This Memorandum of Understanding is an agreement between all the participants, namely Germany, Austria, Czech Republic, Ireland, Croatia and the Former Yugoslav Republic of Macedonia (FYROM), which sets out principles in relation to the operation, deployment and management of the Austro/German Battlegroup.

There are various sections within the MOU covering areas such as;

definitions and reference documents,

the consultation process, exercise, training, certification and the operation of the Battlegroup.

financing, logistics, classified information, the status of forces and the issue of claims and liabilities

additional participation by other countries, timelines for coming into effect and termination of the MOU and dispute resolution.

Most training will take place within the contributing Member States own borders. However, some level of joint training with other elements will be required. In this regard, Defence Forces personnel will participate in joint training exercises, alongside other members of the Battlegroup, in preparation for the standby period. Exercise European Endeavour 2012, the main Austro/German Battlegroup 2012 exercise, will be conducted in May 2012.

It is important to note that each participant retains the right to deploy or not to deploy its forces, irrespective of any EU decision. Equally, each participant retains the sovereign right to withdraw its contingent at any time. The command of each contingent remains under national control, with operational control delegated to the operational commander. As a result, any deployment of the Irish contribution will still be subject to a unanimous EU Council Decision and then the “Triple-Lock” (UN mandate, Government and Dáil approval). This will remain unaffected by Ireland signing the MOU.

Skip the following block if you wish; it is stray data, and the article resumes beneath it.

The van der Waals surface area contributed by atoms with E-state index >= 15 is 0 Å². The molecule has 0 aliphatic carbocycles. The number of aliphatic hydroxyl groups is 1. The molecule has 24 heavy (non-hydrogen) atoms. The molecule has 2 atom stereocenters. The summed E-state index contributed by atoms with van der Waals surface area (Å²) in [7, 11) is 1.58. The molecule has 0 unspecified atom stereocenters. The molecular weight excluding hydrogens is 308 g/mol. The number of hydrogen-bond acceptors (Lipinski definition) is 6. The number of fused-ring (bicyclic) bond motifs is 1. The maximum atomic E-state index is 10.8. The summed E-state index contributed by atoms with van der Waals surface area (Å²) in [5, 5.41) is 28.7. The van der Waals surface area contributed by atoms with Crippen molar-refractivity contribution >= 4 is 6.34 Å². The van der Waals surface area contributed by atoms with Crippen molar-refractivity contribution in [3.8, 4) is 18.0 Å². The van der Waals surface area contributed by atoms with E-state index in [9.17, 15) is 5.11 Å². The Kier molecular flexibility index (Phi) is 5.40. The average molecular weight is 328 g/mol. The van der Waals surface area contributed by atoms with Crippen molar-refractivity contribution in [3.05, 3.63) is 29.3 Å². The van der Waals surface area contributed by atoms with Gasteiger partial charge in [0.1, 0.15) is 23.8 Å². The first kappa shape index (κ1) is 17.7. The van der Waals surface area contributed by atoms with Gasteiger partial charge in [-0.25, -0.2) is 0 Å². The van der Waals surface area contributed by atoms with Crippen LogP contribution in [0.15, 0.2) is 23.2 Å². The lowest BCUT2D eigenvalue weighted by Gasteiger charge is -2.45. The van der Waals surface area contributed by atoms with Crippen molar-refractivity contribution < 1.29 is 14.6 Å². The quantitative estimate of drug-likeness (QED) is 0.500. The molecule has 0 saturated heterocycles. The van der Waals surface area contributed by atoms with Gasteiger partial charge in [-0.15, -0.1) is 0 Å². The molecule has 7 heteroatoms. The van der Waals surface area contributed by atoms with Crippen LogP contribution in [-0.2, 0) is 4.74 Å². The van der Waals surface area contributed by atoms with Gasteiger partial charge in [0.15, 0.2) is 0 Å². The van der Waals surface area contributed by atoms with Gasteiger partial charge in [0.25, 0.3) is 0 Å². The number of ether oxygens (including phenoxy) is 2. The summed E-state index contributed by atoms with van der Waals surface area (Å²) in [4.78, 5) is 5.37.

In 2007 Ireland previously acceded to a similar Memorandum of Understanding, following the approval of Dáil Éireann, in relation to the Nordic Battlegroup.

While no Battlegroup has deployed to date, the concept has yielded many benefits to the Defence Forces by improving interoperability with other Member States’ forces. It has also enabled the EU to develop its decision-making processes for rapid deployment on crisis management operations.

Ireland’s active engagement in this area with the EU enhances our capacity to influence the ongoing development and evolution of the rapid response capacity of the EU, in particular, reinforcing and acting as a strategic reserve for UN blue-hat operations. Active engagement by Ireland across the range of activity under the Union’s Common Security and Defence Policy, means that Ireland can help shape this policy in a manner which is consistent with our values and our support of multi-lateralism and for the UN.

In summary, Ireland’s participation supports the development of rapid deployment skills and capabilities within the Defence Forces, together with improved interoperability with like-minded States. It also enhances Ireland’s credibility as a provider of professional and effective military forces for crisis management operations. Finally, it reinforces our standing and capacity to influence the ongoing development of the Union’s Common Security and Defence Policy in support of international peace and security and the UN.

I commend the motion to the House.